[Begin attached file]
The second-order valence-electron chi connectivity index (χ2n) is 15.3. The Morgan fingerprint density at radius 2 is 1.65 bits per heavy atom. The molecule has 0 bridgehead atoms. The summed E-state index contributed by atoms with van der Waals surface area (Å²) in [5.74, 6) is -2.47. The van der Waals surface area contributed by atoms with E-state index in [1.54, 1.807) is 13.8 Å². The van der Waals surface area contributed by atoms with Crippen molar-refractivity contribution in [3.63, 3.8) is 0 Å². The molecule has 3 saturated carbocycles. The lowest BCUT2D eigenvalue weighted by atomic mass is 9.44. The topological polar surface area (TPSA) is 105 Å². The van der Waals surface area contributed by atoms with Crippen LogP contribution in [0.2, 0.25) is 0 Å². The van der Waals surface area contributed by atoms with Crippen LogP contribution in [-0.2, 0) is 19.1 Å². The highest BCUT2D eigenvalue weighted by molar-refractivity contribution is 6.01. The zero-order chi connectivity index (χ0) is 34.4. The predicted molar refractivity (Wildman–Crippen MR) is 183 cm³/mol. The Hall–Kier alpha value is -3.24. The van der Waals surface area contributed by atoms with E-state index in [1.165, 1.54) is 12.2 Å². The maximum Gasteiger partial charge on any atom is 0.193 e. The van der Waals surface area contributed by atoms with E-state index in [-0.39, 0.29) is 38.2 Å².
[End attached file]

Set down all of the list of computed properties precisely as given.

The second-order valence-electron chi connectivity index (χ2n) is 15.3. The Morgan fingerprint density at radius 2 is 1.65 bits per heavy atom. The molecule has 0 bridgehead atoms. The summed E-state index contributed by atoms with van der Waals surface area (Å²) in [5.74, 6) is -2.47. The van der Waals surface area contributed by atoms with E-state index in [1.54, 1.807) is 13.8 Å². The van der Waals surface area contributed by atoms with Crippen molar-refractivity contribution in [3.63, 3.8) is 0 Å². The molecule has 3 saturated carbocycles. The lowest BCUT2D eigenvalue weighted by atomic mass is 9.44. The topological polar surface area (TPSA) is 105 Å². The van der Waals surface area contributed by atoms with Crippen LogP contribution in [0.2, 0.25) is 0 Å². The van der Waals surface area contributed by atoms with Crippen LogP contribution in [-0.2, 0) is 19.1 Å². The highest BCUT2D eigenvalue weighted by molar-refractivity contribution is 6.01. The zero-order chi connectivity index (χ0) is 34.4. The predicted molar refractivity (Wildman–Crippen MR) is 183 cm³/mol. The Hall–Kier alpha value is -3.24. The van der Waals surface area contributed by atoms with E-state index in [1.165, 1.54) is 12.2 Å². The maximum Gasteiger partial charge on any atom is 0.193 e. The van der Waals surface area contributed by atoms with E-state index in [-0.39, 0.29) is 38.2 Å².